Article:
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Helen King

Helen King

Doctoral Student in Literature.



Dr Lucy Pearson and Dr Kyle Grayson, Kris McKie (non-academic supervisor at Seven Stories)

Research project

‘These children are people like us’: agency, belonging and the ethics of representing displaced children in the work of Beverley Naidoo

This project is the outcome of a Collaborative Doctoral Partnership with Seven Stories: the National Centre for Children’s Books. Children’s literature has the potential to both contribute to and provide a powerful counternarrative to dehumanising popular discourses about displaced people. A writer of children’s fiction, depicting displaced children in West African, apartheid South Africa and the UK, Beverley Naidoo is in ideal subject for a case study examining this potential. Using Naidoo’s children’s fiction and her archive held by Seven Stories, I use a postcolonial critical approach to interrogate the tensions between belonging and alienation for displaced children. Exploring the ethics of representing minority voices as an outsider, I examine how Naidoo constructs children as a political actors and situates children’s literature and education within the political sphere.  In so doing, I show how Naidoo’s work can contribute to current discussions around diversity and inclusion within the field of children’s literature. This research will create opportunities for public engagement alongside the Seven Stories CLE team.


Helen King’s subject area is Children’s Literature. Her PhD title is ‘These children are people like us’: agency, belonging and the ethics of representing displaced children in the work of Beverley Naidoo.

Research Interests:

  • Postcolonial approaches to children’s literature
  • diversity in children’s literature
  • anti-racist education
  • child agency
  • child activism
  • narratives of migration, displacement, and diaspora
  • reader responses

Research Activities:

Please provide a summary of any additional research activities including, but not limited to publications, placements and funding, awards, conferences, research groups, memberships and outreach projects.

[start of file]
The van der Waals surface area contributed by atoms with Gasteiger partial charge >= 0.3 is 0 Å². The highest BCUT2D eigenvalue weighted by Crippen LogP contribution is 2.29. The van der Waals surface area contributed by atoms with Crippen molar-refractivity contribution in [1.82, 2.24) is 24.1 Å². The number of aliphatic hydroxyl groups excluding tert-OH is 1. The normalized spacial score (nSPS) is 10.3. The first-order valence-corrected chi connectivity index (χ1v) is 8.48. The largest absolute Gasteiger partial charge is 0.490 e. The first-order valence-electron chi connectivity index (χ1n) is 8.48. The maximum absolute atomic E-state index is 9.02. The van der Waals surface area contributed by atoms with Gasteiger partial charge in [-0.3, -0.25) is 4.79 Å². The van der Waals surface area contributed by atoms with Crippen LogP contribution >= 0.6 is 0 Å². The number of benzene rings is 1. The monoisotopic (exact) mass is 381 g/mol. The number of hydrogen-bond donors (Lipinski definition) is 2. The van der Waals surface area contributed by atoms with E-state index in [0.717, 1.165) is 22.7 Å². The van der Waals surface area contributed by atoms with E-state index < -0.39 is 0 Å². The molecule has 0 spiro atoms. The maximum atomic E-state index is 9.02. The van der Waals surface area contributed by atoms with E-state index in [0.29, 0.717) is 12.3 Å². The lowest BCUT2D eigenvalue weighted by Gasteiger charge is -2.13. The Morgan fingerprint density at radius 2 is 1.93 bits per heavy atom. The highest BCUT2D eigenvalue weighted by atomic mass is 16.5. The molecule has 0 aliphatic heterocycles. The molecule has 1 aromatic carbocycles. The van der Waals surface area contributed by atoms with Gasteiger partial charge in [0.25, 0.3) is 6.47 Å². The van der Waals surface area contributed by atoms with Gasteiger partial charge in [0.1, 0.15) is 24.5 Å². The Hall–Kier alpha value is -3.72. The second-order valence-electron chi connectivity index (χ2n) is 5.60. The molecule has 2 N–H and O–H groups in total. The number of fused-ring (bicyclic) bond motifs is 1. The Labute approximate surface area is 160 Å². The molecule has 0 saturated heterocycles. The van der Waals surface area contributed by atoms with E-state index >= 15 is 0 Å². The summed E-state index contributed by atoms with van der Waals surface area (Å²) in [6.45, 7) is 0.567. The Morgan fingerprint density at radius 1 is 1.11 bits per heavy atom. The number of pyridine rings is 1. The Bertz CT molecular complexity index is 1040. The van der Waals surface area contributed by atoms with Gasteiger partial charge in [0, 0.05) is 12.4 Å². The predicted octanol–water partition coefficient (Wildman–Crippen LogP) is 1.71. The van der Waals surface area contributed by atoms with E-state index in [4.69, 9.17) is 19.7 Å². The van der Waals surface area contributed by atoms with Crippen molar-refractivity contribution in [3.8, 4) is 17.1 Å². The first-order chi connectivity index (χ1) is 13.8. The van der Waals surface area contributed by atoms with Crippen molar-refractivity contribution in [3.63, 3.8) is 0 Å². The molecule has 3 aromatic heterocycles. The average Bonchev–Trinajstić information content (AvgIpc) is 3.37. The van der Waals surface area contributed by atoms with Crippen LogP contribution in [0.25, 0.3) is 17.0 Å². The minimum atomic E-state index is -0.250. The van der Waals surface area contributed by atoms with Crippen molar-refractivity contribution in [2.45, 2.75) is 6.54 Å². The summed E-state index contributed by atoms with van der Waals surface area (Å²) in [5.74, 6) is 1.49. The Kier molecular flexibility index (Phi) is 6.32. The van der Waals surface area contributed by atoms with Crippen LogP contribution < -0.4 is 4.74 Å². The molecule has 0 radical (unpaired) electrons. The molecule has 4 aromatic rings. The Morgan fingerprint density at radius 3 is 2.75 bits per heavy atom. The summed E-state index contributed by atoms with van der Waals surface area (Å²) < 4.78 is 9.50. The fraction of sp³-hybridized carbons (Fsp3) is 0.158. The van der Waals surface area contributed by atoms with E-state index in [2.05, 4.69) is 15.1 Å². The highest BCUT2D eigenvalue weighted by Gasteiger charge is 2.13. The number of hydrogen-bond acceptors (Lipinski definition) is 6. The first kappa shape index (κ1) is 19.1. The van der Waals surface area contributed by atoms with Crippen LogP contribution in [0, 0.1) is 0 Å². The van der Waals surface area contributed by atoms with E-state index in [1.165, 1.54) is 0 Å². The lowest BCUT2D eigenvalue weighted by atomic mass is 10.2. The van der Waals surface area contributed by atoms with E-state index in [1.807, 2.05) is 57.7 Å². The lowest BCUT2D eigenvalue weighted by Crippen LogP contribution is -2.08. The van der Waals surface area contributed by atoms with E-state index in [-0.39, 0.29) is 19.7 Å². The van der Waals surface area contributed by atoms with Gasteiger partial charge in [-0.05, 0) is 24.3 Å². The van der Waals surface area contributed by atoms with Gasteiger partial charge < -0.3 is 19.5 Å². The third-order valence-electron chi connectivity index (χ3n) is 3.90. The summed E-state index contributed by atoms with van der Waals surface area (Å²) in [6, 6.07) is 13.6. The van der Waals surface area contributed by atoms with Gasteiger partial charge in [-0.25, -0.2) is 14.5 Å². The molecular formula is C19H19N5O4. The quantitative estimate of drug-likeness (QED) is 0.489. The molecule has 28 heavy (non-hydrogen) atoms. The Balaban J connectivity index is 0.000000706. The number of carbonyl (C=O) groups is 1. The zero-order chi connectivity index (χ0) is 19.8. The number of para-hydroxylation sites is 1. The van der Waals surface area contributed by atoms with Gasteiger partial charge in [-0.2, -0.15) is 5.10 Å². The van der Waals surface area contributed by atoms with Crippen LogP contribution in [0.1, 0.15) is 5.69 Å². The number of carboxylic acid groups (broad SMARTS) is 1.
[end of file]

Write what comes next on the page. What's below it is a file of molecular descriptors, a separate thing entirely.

‘Seeking asylum, speaking silence: speech, silence and psychosocial trauma in Beverley Naidoo’s The Other Side of Truth, Barnboken, Vol. 43 (2020), DOI:

‘‘Books that change your way of thinking’: political engagement with an anti-apartheid novel,’ in Changing Childhoods, 27 October 2020,

Placements and Funding

Northern Bridge AHRC Doctoral Funding Award


‘“How could she ever put those terrible pictures into words?”  The paradox of silence in Beverley Naidoo’s The Other Side of Truth (2000)’, IRSCL Congress 2019

'Children’s literature and activism at Seven Stories: exploring the Beverley Naidoo archive', Joseph Cowen Lifelong Learning Centre PhD to Public 2020

‘Framing, narrative perspective and the possibility of interracial friendship in Beverley Naidoo’s Burn my Heart’, NU-University of Antwerp Children's Literature Virtual Exchange, August 2020

‘Actual events, movingly told: communicating and controlling pain in Beverley Naidoo’s Chain of Fire’, Thinking Internationally about Social Justice in Children’s Literature and Culture, NU-Pitt Colloquium, November 2020.

 Research Groups

  • Newcastle Postcolonial Research Group
  • Children’s Literature Graduate Group


  • International Research Society for Children’s Literature
  • Children’s History Society UK

Academic Background:

  • MLitt in English Literary Studies, University of Aberdeen
  • MA in English Literature, University of Aberdeen